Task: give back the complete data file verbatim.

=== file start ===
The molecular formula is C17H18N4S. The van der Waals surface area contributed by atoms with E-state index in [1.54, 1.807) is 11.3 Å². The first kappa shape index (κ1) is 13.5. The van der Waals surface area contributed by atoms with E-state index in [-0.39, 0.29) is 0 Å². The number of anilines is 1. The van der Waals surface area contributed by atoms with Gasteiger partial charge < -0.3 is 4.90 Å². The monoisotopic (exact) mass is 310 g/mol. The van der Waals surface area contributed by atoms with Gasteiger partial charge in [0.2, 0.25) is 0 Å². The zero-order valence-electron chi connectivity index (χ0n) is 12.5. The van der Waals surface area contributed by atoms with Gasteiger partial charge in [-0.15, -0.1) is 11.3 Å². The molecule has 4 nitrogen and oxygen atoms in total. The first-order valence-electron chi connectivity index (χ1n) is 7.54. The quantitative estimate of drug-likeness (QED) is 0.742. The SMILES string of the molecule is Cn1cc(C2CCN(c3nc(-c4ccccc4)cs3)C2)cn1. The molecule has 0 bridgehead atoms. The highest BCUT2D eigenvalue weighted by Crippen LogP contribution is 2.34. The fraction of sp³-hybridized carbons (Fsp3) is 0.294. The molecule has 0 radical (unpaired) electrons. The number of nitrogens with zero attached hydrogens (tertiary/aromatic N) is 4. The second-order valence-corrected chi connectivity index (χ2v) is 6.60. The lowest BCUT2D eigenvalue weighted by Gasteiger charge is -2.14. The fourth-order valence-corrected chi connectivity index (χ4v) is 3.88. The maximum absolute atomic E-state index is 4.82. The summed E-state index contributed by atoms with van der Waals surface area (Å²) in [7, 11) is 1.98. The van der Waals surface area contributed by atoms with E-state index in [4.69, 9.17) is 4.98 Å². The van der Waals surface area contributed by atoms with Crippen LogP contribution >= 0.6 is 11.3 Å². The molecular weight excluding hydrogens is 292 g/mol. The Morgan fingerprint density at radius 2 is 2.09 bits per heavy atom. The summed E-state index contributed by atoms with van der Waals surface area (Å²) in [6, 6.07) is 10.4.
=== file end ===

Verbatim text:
The molecular formula is C17H18N4S. The van der Waals surface area contributed by atoms with E-state index in [1.54, 1.807) is 11.3 Å². The first kappa shape index (κ1) is 13.5. The van der Waals surface area contributed by atoms with E-state index in [-0.39, 0.29) is 0 Å². The number of anilines is 1. The van der Waals surface area contributed by atoms with Gasteiger partial charge < -0.3 is 4.90 Å². The monoisotopic (exact) mass is 310 g/mol. The van der Waals surface area contributed by atoms with Gasteiger partial charge in [0.2, 0.25) is 0 Å². The zero-order valence-electron chi connectivity index (χ0n) is 12.5. The van der Waals surface area contributed by atoms with Gasteiger partial charge in [-0.15, -0.1) is 11.3 Å². The molecule has 4 nitrogen and oxygen atoms in total. The first-order valence-electron chi connectivity index (χ1n) is 7.54. The quantitative estimate of drug-likeness (QED) is 0.742. The SMILES string of the molecule is Cn1cc(C2CCN(c3nc(-c4ccccc4)cs3)C2)cn1. The molecule has 0 bridgehead atoms. The highest BCUT2D eigenvalue weighted by Crippen LogP contribution is 2.34. The fraction of sp³-hybridized carbons (Fsp3) is 0.294. The molecule has 0 radical (unpaired) electrons. The number of nitrogens with zero attached hydrogens (tertiary/aromatic N) is 4. The second-order valence-corrected chi connectivity index (χ2v) is 6.60. The lowest BCUT2D eigenvalue weighted by Gasteiger charge is -2.14. The fourth-order valence-corrected chi connectivity index (χ4v) is 3.88. The maximum absolute atomic E-state index is 4.82. The summed E-state index contributed by atoms with van der Waals surface area (Å²) in [7, 11) is 1.98. The van der Waals surface area contributed by atoms with E-state index in [4.69, 9.17) is 4.98 Å². The van der Waals surface area contributed by atoms with Crippen LogP contribution >= 0.6 is 11.3 Å². The molecular weight excluding hydrogens is 292 g/mol. The Morgan fingerprint density at radius 2 is 2.09 bits per heavy atom. The summed E-state index contributed by atoms with van der Waals surface area (Å²) in [6, 6.07) is 10.4.